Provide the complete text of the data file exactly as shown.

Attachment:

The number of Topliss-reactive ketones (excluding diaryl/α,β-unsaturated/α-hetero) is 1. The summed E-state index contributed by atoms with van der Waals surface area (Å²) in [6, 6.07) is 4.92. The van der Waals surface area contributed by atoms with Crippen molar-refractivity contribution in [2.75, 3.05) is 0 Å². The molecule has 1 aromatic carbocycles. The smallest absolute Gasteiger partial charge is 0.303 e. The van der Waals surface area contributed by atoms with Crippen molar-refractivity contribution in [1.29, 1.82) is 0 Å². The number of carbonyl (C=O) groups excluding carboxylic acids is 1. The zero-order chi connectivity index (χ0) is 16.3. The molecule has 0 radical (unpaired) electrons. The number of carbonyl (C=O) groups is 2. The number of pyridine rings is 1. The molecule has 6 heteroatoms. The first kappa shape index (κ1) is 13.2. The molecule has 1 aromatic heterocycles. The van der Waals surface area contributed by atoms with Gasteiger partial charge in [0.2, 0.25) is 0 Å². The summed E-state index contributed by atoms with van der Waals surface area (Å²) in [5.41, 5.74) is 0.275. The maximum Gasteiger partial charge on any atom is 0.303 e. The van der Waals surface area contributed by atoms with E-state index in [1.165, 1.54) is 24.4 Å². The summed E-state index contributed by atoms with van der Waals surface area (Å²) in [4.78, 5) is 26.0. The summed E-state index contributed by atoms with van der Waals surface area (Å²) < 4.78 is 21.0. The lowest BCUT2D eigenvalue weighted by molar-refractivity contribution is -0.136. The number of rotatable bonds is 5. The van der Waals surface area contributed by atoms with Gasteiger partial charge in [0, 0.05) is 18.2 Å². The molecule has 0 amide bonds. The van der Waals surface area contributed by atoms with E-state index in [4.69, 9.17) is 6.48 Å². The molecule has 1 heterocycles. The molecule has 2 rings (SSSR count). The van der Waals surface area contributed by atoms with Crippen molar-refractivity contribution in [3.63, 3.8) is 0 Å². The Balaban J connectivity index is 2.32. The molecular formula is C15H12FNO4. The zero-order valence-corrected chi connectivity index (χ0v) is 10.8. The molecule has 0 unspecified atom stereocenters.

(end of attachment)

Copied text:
The number of Topliss-reactive ketones (excluding diaryl/α,β-unsaturated/α-hetero) is 1. The summed E-state index contributed by atoms with van der Waals surface area (Å²) in [6, 6.07) is 4.92. The van der Waals surface area contributed by atoms with Crippen molar-refractivity contribution in [2.75, 3.05) is 0 Å². The molecule has 1 aromatic carbocycles. The smallest absolute Gasteiger partial charge is 0.303 e. The van der Waals surface area contributed by atoms with Crippen molar-refractivity contribution in [1.29, 1.82) is 0 Å². The number of carbonyl (C=O) groups excluding carboxylic acids is 1. The zero-order chi connectivity index (χ0) is 16.3. The molecule has 0 radical (unpaired) electrons. The number of carbonyl (C=O) groups is 2. The number of pyridine rings is 1. The molecule has 6 heteroatoms. The first kappa shape index (κ1) is 13.2. The molecule has 1 aromatic heterocycles. The van der Waals surface area contributed by atoms with Gasteiger partial charge in [0.2, 0.25) is 0 Å². The summed E-state index contributed by atoms with van der Waals surface area (Å²) in [5.41, 5.74) is 0.275. The maximum Gasteiger partial charge on any atom is 0.303 e. The van der Waals surface area contributed by atoms with E-state index in [1.165, 1.54) is 24.4 Å². The summed E-state index contributed by atoms with van der Waals surface area (Å²) in [4.78, 5) is 26.0. The summed E-state index contributed by atoms with van der Waals surface area (Å²) < 4.78 is 21.0. The lowest BCUT2D eigenvalue weighted by molar-refractivity contribution is -0.136. The number of rotatable bonds is 5. The van der Waals surface area contributed by atoms with Gasteiger partial charge in [0, 0.05) is 18.2 Å². The molecule has 0 amide bonds. The van der Waals surface area contributed by atoms with E-state index in [4.69, 9.17) is 6.48 Å². The molecule has 1 heterocycles. The molecule has 2 rings (SSSR count). The van der Waals surface area contributed by atoms with Crippen molar-refractivity contribution in [3.63, 3.8) is 0 Å². The Balaban J connectivity index is 2.32. The molecular formula is C15H12FNO4. The zero-order valence-corrected chi connectivity index (χ0v) is 10.8. The molecule has 0 unspecified atom stereocenters.